From the American Revolution to abolitionism and beyond, Boston has played an outsized role in offering leadership to the entire nation. Now Boston has another opportunity for moral leadership, but it will require some recent troubling events to become an anomaly, not the norm.
Last month, Gordon College President D. Michael Lindsay was singled out by Boston media for signing a letter to President Obama, asking that religious groups be neither advantaged nor disadvantaged in federal contracts because of their beliefs. Contrary to the impression created by many news stories and pundits, this was not some new proposal by the authors of this letter. They were asking for the same kind of religious exemption that was already contained in the 2013 Employment Non-Discrimination Act — a bill that was passed resoundingly by the Senate (though it languishes in the House); a bill that was supported by both of Massachusetts’ senators; a bill that President Obama supported; and a bill that the Human Rights Campaign, one of the largest national gay-rights groups, still supports.
The president, the senators who voted for the exemption in ENDA, and the Human Rights Campaign could hardly be called “holy rollers” or homophobes; but Lindsay’s advocacy for the exemption earned him and Gordon College repeated excoriation for what has been misleadingly characterized as a “request to discriminate” against the LGBT community.
In an environment of overheated rhetoric (perhaps because of the Hobby Lobby Supreme Court decision), let’s consider the facts. The college, to my knowledge, does not deny admission or employment to a gay applicant who is willing, like all applicants, to affirm support for the institution’s Christian tenets and agree to abide by its community standards of behavior. The college continues to be engaged in Jewish-Christian dialogues, the Green Chemistry Education Network, the Accessible Icon (a widely adopted symbol affirming ability over disability) and a wide array of community service projects. I’ve spoken at Gordon, attended conferences at Gordon, and sent students to Gordon because I’ve found it to be a place open to respectful dialogue with those whose ideas or beliefs might run counter to their own.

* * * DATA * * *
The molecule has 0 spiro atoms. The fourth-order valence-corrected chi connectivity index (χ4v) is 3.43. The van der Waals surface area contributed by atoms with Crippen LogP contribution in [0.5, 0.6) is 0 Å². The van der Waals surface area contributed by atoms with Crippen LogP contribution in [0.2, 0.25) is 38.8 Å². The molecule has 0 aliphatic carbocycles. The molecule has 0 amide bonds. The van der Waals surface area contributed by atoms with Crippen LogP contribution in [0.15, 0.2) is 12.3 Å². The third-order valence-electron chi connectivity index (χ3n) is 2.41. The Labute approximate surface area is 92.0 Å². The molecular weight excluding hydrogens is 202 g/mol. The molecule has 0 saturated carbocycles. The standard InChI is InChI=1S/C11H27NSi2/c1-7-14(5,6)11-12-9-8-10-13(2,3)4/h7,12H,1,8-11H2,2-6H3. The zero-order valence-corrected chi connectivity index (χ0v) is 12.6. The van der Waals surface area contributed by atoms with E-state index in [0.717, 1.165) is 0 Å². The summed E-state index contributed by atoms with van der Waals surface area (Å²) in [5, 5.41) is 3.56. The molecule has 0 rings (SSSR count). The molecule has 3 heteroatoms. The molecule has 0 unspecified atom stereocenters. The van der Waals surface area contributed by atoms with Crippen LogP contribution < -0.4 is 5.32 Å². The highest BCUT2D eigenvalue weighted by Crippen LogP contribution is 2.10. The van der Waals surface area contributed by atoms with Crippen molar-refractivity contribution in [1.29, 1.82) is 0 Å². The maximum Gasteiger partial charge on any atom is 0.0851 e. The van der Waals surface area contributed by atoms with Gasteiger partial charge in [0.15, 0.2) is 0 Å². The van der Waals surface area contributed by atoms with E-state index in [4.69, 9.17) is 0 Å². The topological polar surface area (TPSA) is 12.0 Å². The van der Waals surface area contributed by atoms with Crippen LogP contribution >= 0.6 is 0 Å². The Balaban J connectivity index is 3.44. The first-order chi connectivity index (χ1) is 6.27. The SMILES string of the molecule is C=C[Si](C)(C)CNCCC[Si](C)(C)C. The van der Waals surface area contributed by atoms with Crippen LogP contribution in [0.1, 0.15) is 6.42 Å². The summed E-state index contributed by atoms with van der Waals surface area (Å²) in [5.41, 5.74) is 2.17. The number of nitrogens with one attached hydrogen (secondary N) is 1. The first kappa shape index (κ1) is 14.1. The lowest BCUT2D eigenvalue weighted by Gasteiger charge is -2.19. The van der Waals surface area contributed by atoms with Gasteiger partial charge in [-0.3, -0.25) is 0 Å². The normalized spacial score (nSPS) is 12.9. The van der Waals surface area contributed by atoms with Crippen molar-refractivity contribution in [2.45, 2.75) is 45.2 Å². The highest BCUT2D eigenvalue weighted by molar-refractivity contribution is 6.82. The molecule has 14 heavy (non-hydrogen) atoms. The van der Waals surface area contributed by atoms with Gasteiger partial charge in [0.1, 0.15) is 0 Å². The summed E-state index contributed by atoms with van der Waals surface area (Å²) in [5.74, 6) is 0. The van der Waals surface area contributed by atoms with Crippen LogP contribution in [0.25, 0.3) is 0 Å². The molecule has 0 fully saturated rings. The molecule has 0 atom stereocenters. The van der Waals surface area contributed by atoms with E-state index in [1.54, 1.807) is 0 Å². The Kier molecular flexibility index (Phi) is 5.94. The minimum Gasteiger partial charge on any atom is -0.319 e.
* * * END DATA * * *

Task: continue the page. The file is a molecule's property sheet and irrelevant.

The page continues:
It’s a sad thing when good institutions and good people are unfairly characterized or misrepresented. It’s the kind of sadness (and anger) that I feel when vitriolic, demeaning or hateful language are directed against people because of their race, gender, or sexual identity. In both cases, we poison our public discourse and undermine our ability to have the critical conversations that can lead to constructive change.
I think that Boston can offer a better way forward. That way begins with the recognition that our community, like the rest of this country, is becoming more and more diverse. For diverse people and institutions to work and live together, pluralism must flourish. When government seeks to dictate the internal norms of religious institutions, pluralism withers. When media or public figures on either side of an argument misrepresent their opponents, pluralism withers. That better way forward acknowledges the tension between the rights of religious institutions to hold their members and employees to codes of conduct and the rights of individuals to be free from discrimination in public and private spheres. That better way also insists that our dialogue and debates about that tension be respectful of and honest about each other.
Like most Americans, I want to see all citizens, including members of our LGBT community, thrive, flourish and be treated justly. Like most Americans, I don’t want to see an institution shouted down — or shut down — for upholding its religious tradition. As a friend, the late Rev. Peter J. Gomes, the longtime and celebrated minister at Harvard, who identified himself as a gay man, put it well in an interview with Christianity Today in 2003: “Religious communities have to come to their own decisions, as opposed to being coerced by the civil liberty establishment.”
A true, non-coercive pluralism is desperately needed in America. Boston could become the national model. But that will require us to accept and debate our genuine differences (including moral disagreement) in a spirit of respect, humility, and generosity. I don’t believe it’s too late for Boston to be known for that kind of leadership.
Rev. Ray Hammond is cofounder of Bethel African Methodist Episcopal Church in Boston.